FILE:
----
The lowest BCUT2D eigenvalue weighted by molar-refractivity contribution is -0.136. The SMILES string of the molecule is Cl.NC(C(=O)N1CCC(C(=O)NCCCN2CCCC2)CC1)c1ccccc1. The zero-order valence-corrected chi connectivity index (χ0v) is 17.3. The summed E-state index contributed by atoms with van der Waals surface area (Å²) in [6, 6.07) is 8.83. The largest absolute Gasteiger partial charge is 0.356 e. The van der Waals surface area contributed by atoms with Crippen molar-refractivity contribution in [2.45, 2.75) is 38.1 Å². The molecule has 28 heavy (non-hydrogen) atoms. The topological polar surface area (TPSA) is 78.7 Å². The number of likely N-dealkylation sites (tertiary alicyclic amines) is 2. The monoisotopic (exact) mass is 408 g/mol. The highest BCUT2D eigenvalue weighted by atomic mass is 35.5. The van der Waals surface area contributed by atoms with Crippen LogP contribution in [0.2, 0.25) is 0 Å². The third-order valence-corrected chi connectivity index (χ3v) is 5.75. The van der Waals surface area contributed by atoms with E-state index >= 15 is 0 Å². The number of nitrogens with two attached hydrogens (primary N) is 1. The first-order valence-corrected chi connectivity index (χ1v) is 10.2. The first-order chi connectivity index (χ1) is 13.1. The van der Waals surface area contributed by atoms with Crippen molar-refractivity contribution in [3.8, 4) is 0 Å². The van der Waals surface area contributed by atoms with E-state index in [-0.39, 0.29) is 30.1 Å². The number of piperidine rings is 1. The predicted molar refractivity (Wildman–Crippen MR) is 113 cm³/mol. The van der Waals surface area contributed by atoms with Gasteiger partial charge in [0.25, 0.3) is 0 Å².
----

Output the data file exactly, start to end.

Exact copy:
The lowest BCUT2D eigenvalue weighted by molar-refractivity contribution is -0.136. The SMILES string of the molecule is Cl.NC(C(=O)N1CCC(C(=O)NCCCN2CCCC2)CC1)c1ccccc1. The zero-order valence-corrected chi connectivity index (χ0v) is 17.3. The summed E-state index contributed by atoms with van der Waals surface area (Å²) in [6, 6.07) is 8.83. The largest absolute Gasteiger partial charge is 0.356 e. The van der Waals surface area contributed by atoms with Crippen molar-refractivity contribution in [2.45, 2.75) is 38.1 Å². The molecule has 28 heavy (non-hydrogen) atoms. The topological polar surface area (TPSA) is 78.7 Å². The number of likely N-dealkylation sites (tertiary alicyclic amines) is 2. The monoisotopic (exact) mass is 408 g/mol. The highest BCUT2D eigenvalue weighted by atomic mass is 35.5. The van der Waals surface area contributed by atoms with Crippen LogP contribution in [0.2, 0.25) is 0 Å². The third-order valence-corrected chi connectivity index (χ3v) is 5.75. The van der Waals surface area contributed by atoms with E-state index >= 15 is 0 Å². The number of nitrogens with two attached hydrogens (primary N) is 1. The first-order valence-corrected chi connectivity index (χ1v) is 10.2. The first-order chi connectivity index (χ1) is 13.1. The van der Waals surface area contributed by atoms with Crippen molar-refractivity contribution in [3.8, 4) is 0 Å². The van der Waals surface area contributed by atoms with E-state index in [-0.39, 0.29) is 30.1 Å². The number of piperidine rings is 1. The predicted molar refractivity (Wildman–Crippen MR) is 113 cm³/mol. The van der Waals surface area contributed by atoms with Gasteiger partial charge in [0.25, 0.3) is 0 Å².